Columbus Telegram, September 29, 1970

Columbus Telegram

September 29, 1970

View full page Start A Free Trial!

Issue date: Tuesday, September 29, 1970

Pages available: 16 - Used by the World's Finest Libraries and Institutions
About Columbus TelegramAbout

Publication name: Columbus Telegram

Location: Columbus, Nebraska

Pages available: 75,779

Years available: 1969 - 1977

Learn more about this publication
  • 2.18+ billion articles and growing everyday!
  • More than 400 years of papers. From 1607 to today!
  • Articles covering 50 U.S.States + 22 other countries
  • Powerful, time saving search features!
Start your membership to the world's largest newspaper archive now!
Start your genealogy search now!
See with your own eyes the newspapers your great-great grandparents held.

View sample pages : Columbus Telegram, September 29, 1970

All text in the Columbus Telegram September 29, 1970, Page 1.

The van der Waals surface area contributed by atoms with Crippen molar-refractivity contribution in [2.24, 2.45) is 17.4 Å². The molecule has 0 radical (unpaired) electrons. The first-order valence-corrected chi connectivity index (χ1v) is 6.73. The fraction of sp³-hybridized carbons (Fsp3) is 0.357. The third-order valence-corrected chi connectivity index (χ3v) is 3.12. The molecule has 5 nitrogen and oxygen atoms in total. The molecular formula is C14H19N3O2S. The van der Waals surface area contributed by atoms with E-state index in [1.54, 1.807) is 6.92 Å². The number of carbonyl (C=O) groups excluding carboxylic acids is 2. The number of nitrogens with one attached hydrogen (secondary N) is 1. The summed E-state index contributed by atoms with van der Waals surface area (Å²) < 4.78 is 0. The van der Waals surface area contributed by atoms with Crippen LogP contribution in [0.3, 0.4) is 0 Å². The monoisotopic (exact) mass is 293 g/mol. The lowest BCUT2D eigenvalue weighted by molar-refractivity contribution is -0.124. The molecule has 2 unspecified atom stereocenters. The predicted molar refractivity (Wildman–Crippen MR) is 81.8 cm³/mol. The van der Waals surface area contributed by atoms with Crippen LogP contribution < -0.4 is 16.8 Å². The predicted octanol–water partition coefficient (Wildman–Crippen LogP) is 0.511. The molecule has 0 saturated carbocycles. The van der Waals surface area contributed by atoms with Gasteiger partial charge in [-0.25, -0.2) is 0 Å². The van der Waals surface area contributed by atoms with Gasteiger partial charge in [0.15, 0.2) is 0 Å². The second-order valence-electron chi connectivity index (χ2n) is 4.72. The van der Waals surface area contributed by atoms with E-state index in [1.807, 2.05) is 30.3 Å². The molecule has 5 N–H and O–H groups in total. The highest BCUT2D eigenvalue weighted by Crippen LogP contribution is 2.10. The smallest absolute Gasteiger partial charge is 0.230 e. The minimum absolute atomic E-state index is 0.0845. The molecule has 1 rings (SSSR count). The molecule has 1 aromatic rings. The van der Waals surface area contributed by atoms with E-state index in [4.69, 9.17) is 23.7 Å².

Columbus Telegram, The (Newspaper) - September 29, 1970, Columbus, Nebraska p NiWSPAPH? "Human wants and dtminds always outrun the means of satisfying them. This Is a fact of our human situation at such, and we need to discipline our emotions Into line with reality." A. Opiti THE TELEGRAM WEATHER OUTLOOK Fair and mild tonight. Lowi 45- 50 northwest, 50-55 southeast. Clear to partly cloudy Wednes- day. Highs 85 to near It, NUMBER 229 NINETY-FIRST YEAR UPI leased Wire COLUMBUS, NEBRASKA, TUESDAY, SEPTEMBER 29, 1970 14 Pages Today Evening Except Oc single copy Agnew hits Baking steps to head off major report on fuel shortage fhis winter campus unrest 1 SIOUX FALLS, S.D: Vice President-Spiro T. Agnew denounced the Scranlon Com- WASHINGTON (UPI) government announced today il was laking sleps to head off a major fuel shortage in the nation this winter, but said that some scrimping might be necessary by both homeowners and.industry. "No homes this winter arc going to be without Paul McCracken, chairman of President Nixon's Council of Economic Advisers, told a news conference. "This does not mean we can be mission report on campus profligate with gas or other fuel. There is a need for conservation unrest today as "more pablum jn every house." McCracken, head of an administration committee on energy, announced that the government was easing some .restrictions on imporls .of natural gas and heating especially from was taking sleps to gel more coal-carrying railroad cars rolling.- McCracken and George A. Lincoln, director of the federal Office Leaderless Arab world mourns death of Nasser; funeral Thursday for permissivists." He said it "falsely accused i Ihe President, unrealislically excused student violence and unjustly blamed criliqs of the campuses 'for sludent disor- ders." Nixon salutes peace-keeping U.S. 6th fleet NAPLES (UPI) President of Emergency Preparedness, tempered somewhat a report they issued on a government study showing "a potential shortage in the Nixon saluted Ihe ing ___ ___ unal pOWCI Or U1B U.O. UIH 1 1LCI. loday, but silenced its guns for high-level talks in (he Mediler- In a'speech prepared for a South Dakota Republican lunch- eon at Sioux Kails, Agnew also supplies of natural gas, residual fuel oil and bituminous coal. condemned Sen. George S. The administration said it was taking several sleps toward McGovern D-S.D., as.a leader the shortage, including relaxation of quotas to allow ,he consequences of radical uueralism-ana us of home oil imports from Canada and other of Gamai Abaci Nasser's death. hemisphere neighbors during the first quarter of nexl year, to a rale of barrels a day. The slatemcnl was issued by Paul McCracken, chairman of Ihe President's Council of Economic Advisers, and George A. Lincoln, director of Ihe federal Office of Emergency Preparedness chief fundraiser today." A crowd of aboul sprinkled with a few hecklers, greeted Agnew when his plane arrived at Sioux Falls from Washington. Agnew paid them no attenliqn as he moved along a fence shaking hands with wclcomers. The Vice President was on a two-day campaign tour of' the Dakolas. Following his Sioux Falls speech, he was to fly. on to Minpl, N.D., for an evening rally. In his latest in a scries of GOP campaign speeches, Ag- new said the Scranton Commis- sion was "scapegoating" by laying "responsibility for end- ing sludent disruptions at the doorstep of the President." In urging President Nixon to exert moral leadership to calm student unrest, Agnew said the report was "unfair, outrageous and because Nixon had "spoken out in defense of and again spoken out in unequivocal condemnation of violence and disorder wherever it occurs." "The second consulsion of the contrived. second one purveyed by press and TV to thai somehow, because there is a war going on, and because Ihere arc remnants of injustice and racism and poverty in America is, therefore, some explanation.. or-JllsWiqa.Uon for antisocial and disorders by disaffected b -idenls. This is totally false and utterly unac- Agnew said. The Ihird conclusion, he said, was lhal public officials "should be extremely guarded in whal they say and what they dopiest their criticism of mililant students bring about more antisocial conduct on [he campus. Cancelling a demonstration of the fleet's mighty firepower, the President announced he was sending While House counselor Robert !I. Finch, one of his The officials urged the petroleum industry and the railroads lo mos. tru. incrcase supplies of fuels "in the light of Ihe national need." The administration announced these other allowances: natural gas liquids from quota limitations on Canadian crude oil used in production of natural gas. liquified petroleum gas from the Western Hemisphere. crude oil from Canada inlo Easl Coast slalcs tor fuel purposes. reslriclions-on viscosity requirements of crude oil used for burning. Iransporlalion of oil from Canada by waterway. Aufumn weaffier fo continue over Nebraska on Wednesday 30 at 1 p.m. 52 low Ihis morning 83 high Monday 81 high year ago 52 low year ago Sunrise Wednesday Sunset Wednesday By United Press International Typical autumn weather is predicted for Nebraska tonight and Wednesday. The forecast is for fair skies in the Nebraska Panhandle and partly cloudy skies Central and East. Tcmperalures are lo be warmer tonight, with lows dip- ping to 35-45 in the Panhandle, the 40s Central and 45-51) East. Observers predict winds this evening southwesterly at 5 to 15 miles an hour. High readings Wednesday are lo reach the 80s Central arid East and 75-85 in the Panhandle. Chances of measureable pre- cipitation are reported al near zero. Among stale high tempera- tures Monday.was an 85 degree reading at Beatrice. The pver- nighl low fell to 34 al Alliance and Scoltsbluff.' Fire officials optimistic as hot desert winds subside SAN DIEGO, Calif. (UPI) Hot desert winds which had been propelling a mammoth, football-shaped brush fire 30 miles long subsided early Soday, prompting fire officials to predict contain- Tlial, said Agnew, was logic ment was jn sjgnl The dving of lhe wimjs, which have caused havoc with scores of nlher [ires in Southern California since Friday, and an increase in but (hose who encouraee it or humidily slowed (he flames of the largest brush fire in California condone H on whom the history lo a snail's pace. Predictions of scattered showers for today burden of guilt has been rightly added to officials' optimism control over the flames could come by in reverse because "il is not those who vigorously condemn student violence and disorder- placed 'by the American Machinery firm explosive subject W. Va. Wednesday. The fire, which started Saturday, forced persons lo flee their homes in small communities in San- Diego county. The massive blaze erupted in the Cleveland National Forest when a falling tree severed a power line. At least 250 buildings were destroyed. Four other brush fires in lhe same area consumed up to aboul acres. In lhe San Gabriel mountains lo lhe norlh, a helicopter being used bv the U.S. Forest Service to fight another blaze, crashed lale juished Americans" lo lhe Egyptian President's funeral on Thursday. First on lhe aircraft carrier Saratoga and then aboard the guided missile cruiser Spring- field, Nixon met with Defense Secretary Melvin.R. Laird and Secretary of Stale William P. Rogers lo review (he dramatic change in lhe Middle East situation resulting from Mas- ser's death. Quiet Review Of Fleet U.S. naval commanders and diplomatic advisers joined Nix- on for a Iwo-hour session on Ihe Springfield, flagship of the fleet, as it cruised southwest of Maples. Late in the day, he flew lo this port headquarlcrs of the fleet for conferences Wednes- day with southern NATO commanders and U.S. ambassa- dors to 11 counlries in the Mediterranean area. He flies later Wednesday to Yugoslavia, next slop on his European mission. On (he flight deck of the Saratoga (luring his 24-hour visit to the llecl, lhe U.S. commander-in-chief (old offi- cers that they had helped prevent Hie Jordanian crisis from erupting in a wider war. most important, indis- pensable reason was the fact that we were Nixon said. Vessels of Ihe Cth Fleet passed the Saratoga in review, booming oul a 21-gun salute. But a noisy show of military might was canceled on Nixon's orders oul of respect for lhe Arab world's loss of a leader. The President told newsmen he could nol allcnd Nasser's funeral because the United Stales and Egypt have not maintained diplomatic relations since Ihe 1967 Arab-Israeli war. President Nasser of Egypt.. dead at 52. Israeli, Egyptian troops along Suez reported on full alert By United Press International Israeli and Egyptian troops along the Suez Canal were reported on full alert today as a precaution against a possible flarcup in fighting following the of Ihe great deceased were to niinisler the wounds of his nation inflicled by [he Jordan tragedy. But the wounds of Jordan and Ihe wounds of his nation. Ihrough his loss are death" of Egyptian President beyond any cure and beyond Gamal Abdel Nasser. No any consolation." Six airline hostages freed GENEVA Jnler- national Commitlle of the Red is wired lo explosives thai will be touched off. if doors or windows are disturbed. The general manager of the firm, Louis Hamrock, says he is "doing (his with Ihe knowledge that I can get sued if somebody gels hurl, but it won't be by the guy (hat gels burl, il'll be by his widow." jes held by" Palestine guerrillas have been freed and are all safe. All are Americans. the Propst Ma- Monday killing the five persons aboard. It brought the death toll Crcss tonighl lhe chinery Co. is closed, signs in for a scries of Southern California brush tires since Friday lo eighl. remaining six airline hostages lhe windows proclaim the shop jn LoS Angeles County, diminishing winds enabled firemen to go hoM hv Palpslinp irnnrrillas un the offensive for Ihe'firsl time against a blaze in lhe coastal area'of Malibu. Of the 10 major fires which swept Ihrough lhe foolliills and canyons of Los Angeles county during lhe wcekcneci, most were eilher conlained or controlled. Uov. Ronald Reagan, who declared ravaged areas in Sair Diego, Ventura and Loyhngzles counlies disaster areas, said from lo 10.000 men were on (he lines in lhe state and that damage was estimated al million. Fifly-six major fires have erupted since Friday. incidents were reported, howev- er. -Soon afler Nasser's dealh was reported, Egypl announced ils men along lhe danal had been placed on a "maximum alert." The Israeli newspaper Maaris reported today that Israeli troops also had been alerted against. any surprise Egyptian attacks. The well-informed newspaper said Israeli military men dii not expect the canal front to flare up anew in lhe next few days but they do not exclude localized skirmishes inilialed by The Al Fatah slalement said "Palestine is very unfortunate. It has losl a fighter in the forefront of fighters. Before Nasser's dealh was announced, lhe guerrilla radio had broadcasl rejections of soriie parts of Ihe H-point peace package thai ended (he civil war. However, guerrilla leader Yasser Arafat went on the radio to defend acceptance of lhe overall package, saying il was "to save our people from shelling, hunger, thirst and disease." Also still in doubl was lhe whcrcabouls of six Americans taken hostage during the hijacking of three airliners three weeks ago. The six had been reported to have been released in Amman, bul a statement in Washington by Ihe Slate Department inclicaled they had nol been let go. Deparlmenl spokesman John F. King 'said Ihe U.S. embassy in Amman had nol been able to confirm reporls lhe six had been turned over lo lhe Egyptian embassy. A'Red Cross" statement said local Egyptian commanders in news of